Greek Journalists Return To Work Unpaid For What May Be Paper's Last Edition
Eleftherotypia was Greece's second-biggest newspaper, a centre-left daily with a proud tradition of independent reporting and opinion. Founded after the fall of the military dictatorship in 1974, its name means "freedom of the press". With the exception of a couple of special editions brought out by its staff, it has not been published since last December. Its 800 employees -- writers, editors, production staff, print and support workers -- have not been paid their salaries since last August.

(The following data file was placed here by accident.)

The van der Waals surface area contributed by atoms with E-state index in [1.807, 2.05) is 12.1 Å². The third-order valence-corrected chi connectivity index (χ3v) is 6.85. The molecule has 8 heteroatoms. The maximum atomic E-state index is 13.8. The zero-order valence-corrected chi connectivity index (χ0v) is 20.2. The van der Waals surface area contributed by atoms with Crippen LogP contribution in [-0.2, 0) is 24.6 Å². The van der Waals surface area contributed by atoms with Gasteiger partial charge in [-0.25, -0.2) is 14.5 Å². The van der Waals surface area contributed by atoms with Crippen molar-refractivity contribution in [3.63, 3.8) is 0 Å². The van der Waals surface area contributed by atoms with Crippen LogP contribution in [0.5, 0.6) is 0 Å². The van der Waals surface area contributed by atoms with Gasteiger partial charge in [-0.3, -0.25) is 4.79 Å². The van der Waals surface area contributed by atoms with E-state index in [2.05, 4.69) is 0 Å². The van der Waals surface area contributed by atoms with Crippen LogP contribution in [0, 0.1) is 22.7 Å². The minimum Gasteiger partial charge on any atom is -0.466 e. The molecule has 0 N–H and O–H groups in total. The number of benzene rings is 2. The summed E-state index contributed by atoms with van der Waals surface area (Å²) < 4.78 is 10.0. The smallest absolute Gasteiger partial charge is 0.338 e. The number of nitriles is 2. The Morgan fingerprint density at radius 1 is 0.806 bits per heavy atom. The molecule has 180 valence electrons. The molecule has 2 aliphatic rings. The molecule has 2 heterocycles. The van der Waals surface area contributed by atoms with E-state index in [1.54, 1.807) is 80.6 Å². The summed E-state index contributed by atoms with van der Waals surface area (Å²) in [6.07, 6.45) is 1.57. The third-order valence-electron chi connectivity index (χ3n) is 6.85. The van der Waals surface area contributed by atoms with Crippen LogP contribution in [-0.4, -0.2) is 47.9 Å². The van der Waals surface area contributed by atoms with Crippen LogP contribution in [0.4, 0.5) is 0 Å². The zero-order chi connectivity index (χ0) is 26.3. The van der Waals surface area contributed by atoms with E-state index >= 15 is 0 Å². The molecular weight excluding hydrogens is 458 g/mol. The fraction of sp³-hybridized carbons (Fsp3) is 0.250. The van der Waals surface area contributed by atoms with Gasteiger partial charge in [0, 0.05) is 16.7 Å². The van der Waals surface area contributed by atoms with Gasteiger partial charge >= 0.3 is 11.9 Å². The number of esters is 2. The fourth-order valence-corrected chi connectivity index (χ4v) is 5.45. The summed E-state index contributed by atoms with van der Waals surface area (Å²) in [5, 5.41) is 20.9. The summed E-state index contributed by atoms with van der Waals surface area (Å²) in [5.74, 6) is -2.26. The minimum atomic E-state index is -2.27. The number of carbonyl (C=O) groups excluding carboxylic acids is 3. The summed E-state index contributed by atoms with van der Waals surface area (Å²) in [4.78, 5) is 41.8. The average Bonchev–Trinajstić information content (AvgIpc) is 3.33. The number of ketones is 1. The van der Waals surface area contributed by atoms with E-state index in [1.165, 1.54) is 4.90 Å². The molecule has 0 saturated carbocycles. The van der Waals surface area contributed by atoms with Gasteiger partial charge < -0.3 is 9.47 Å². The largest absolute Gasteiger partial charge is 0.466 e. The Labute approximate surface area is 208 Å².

Yannis Bogiopoulos, a former feature writer, is a senior subeditor on the politics desk. At 50, he earned €2,000 a month. His wife, a foreign news editor and one-time correspondent, worked for the paper too. She declared herself redundant so that the couple -- who have no children -- at least had one source of income: her unemployment benefit of €600 a month. But like many of the rest of the staff, Yannis has stayed, stuck in some Greek legal no-man's land that has gone far beyond industrial action.